Dam Burst Kills Dozens, Rescuers Search For Survivors

At least 38 people have been killed after a dam burst in Kenya following a sustained period of heavy rain. Search-and-rescue teams are looking for survivors as local residents—many now homeless—salvage what they can from the destruction, reports AP.

The dam failed near the town of Solai, Nakuru County, along the Rift Valley, around 120 miles northwest of the capital Nairobi. Water surged through villages, destroying homes and carrying residents away. Local officials say neither the extent of the damage nor the death toll are yet clear. Thirty-eight people have been confirmed dead, hundreds are believed to have lost their homes and over 2,000 have been displaced by the flooding.

Local residents say that many people are still missing, leading to fears that the death toll will rise as search-and-rescue operations continue. Dozens of people have already been rescued from the mud.

Kenya Dam Burst Screenshot 3
This image shows a child being rescued after a dam failed near the town of Solai, Kenya, on May 9, 2018. At least 38 people were killed, though the death toll could rise as search-and-rescue operations continue. Reuters

"The water has caused huge destruction of both life and property. The extent of the damage has yet to be ascertained," said Lee Kinyajui, governor of Nakuru county. Police chief Joseph Kioko said, "We have recovered… bodies and many people are missing. It is a disaster."

The Patel dam belongs to a farmer who also has two other reservoirs on their land. Recent heavy rain in the area is thought to have overwhelmed the dam, before it failed and water surged across a 1.2 mile radius, destroying homes, buildings, powerlines, and a primary school, Reuters reported.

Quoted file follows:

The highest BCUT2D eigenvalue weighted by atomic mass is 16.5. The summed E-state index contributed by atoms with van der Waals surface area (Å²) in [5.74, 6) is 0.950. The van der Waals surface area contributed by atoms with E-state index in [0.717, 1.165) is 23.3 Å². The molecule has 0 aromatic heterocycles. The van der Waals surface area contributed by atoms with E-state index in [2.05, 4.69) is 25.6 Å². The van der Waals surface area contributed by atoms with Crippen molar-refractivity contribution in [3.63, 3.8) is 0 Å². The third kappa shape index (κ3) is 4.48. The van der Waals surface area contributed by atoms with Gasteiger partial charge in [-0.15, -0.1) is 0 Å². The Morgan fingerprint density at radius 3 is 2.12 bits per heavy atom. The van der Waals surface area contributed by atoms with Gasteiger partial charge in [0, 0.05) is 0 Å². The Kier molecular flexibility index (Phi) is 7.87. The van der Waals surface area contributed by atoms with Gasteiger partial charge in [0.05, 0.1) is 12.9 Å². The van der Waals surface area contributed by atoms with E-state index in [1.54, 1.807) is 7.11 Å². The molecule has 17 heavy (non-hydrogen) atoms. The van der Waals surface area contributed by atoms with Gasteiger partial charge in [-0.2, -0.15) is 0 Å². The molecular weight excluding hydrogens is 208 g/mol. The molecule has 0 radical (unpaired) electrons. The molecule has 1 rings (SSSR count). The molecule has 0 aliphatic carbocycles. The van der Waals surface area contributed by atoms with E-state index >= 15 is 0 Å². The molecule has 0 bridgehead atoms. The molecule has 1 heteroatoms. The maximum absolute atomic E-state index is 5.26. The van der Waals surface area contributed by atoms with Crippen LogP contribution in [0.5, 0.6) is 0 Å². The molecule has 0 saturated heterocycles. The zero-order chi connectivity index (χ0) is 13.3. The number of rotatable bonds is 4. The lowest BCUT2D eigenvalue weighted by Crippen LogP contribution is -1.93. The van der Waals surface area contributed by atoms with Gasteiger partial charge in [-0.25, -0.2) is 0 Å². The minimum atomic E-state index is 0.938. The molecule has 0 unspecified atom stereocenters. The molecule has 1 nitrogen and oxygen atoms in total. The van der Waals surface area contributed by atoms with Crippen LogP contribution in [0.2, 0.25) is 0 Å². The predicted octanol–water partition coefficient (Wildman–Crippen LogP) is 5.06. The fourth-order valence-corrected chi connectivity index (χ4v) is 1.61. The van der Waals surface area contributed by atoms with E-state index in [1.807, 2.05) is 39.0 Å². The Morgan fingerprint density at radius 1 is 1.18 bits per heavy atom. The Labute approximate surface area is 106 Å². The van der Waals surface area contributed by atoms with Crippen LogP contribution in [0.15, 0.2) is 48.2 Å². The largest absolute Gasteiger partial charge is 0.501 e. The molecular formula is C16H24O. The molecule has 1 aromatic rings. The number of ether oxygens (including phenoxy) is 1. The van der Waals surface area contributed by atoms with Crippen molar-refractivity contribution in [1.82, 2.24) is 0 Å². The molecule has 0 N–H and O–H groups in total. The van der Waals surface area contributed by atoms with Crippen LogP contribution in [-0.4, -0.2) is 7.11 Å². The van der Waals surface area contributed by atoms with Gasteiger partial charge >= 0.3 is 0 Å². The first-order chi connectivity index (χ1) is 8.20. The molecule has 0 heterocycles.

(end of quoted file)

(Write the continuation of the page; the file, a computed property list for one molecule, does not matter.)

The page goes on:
There are concerns that the other two reservoirs owned by the farmer may also collapse, according to a BBC correspondent. Local leaders are now investigating whether the farmer had a licence to erect the dams.

People watch as flash floods rage past a part of the main highway to Kenya's border town with Tanzania on March 15, 2018 in Isinya, around 36 miles southeast of capital Nairobi. TONY KARUMBA/AFP/Getty Images

The unusually heavy rains began in March and have so far killed at least 132 people. The flood waters have destroyed an area of farmland larger than New York City, displaced over 260,000 people and drowned around 6,000 livestock.

As the rains worsen, the need for humanitarian assistance to victims becomes more pressing. However, the torrential rains and floods have made it difficult to reach those most in need. Military helicopters have been deployed to assist with relief efforts.

Deputy Spokesman for the United Nations Secretary General, Farhan Aziz Haq, told the Guardian that 32 of Kenya's 47 counties had experienced severe flooding. Many of those affected were already greatly in need of assistance following the 2017 drought. Caught between different extremes, millions of Kenyans are in dire straits.

A young woman walks in floodwaters after a heavy rainy season downpour at the Dadaab refugee complex, in the north-east of Kenya, on April 17, 2018. YASUYOSHI CHIBA/AFP/Getty Images

The wet weather has contributed to an ongoing cholera outbreak in Kenya, and an increasing number of chikungunya virus cases—spread by mosquitoes—are also being reported. The United Nations Office for Coordination of Humanitarian Affairs has so far recorded 2,942 cases of the virus, with 55 deaths.

Neighboring Rwanda and Somalia have also suffered from flooding and landslides. The combined death toll in the three countries was at 300 before the Kenyan dam burst.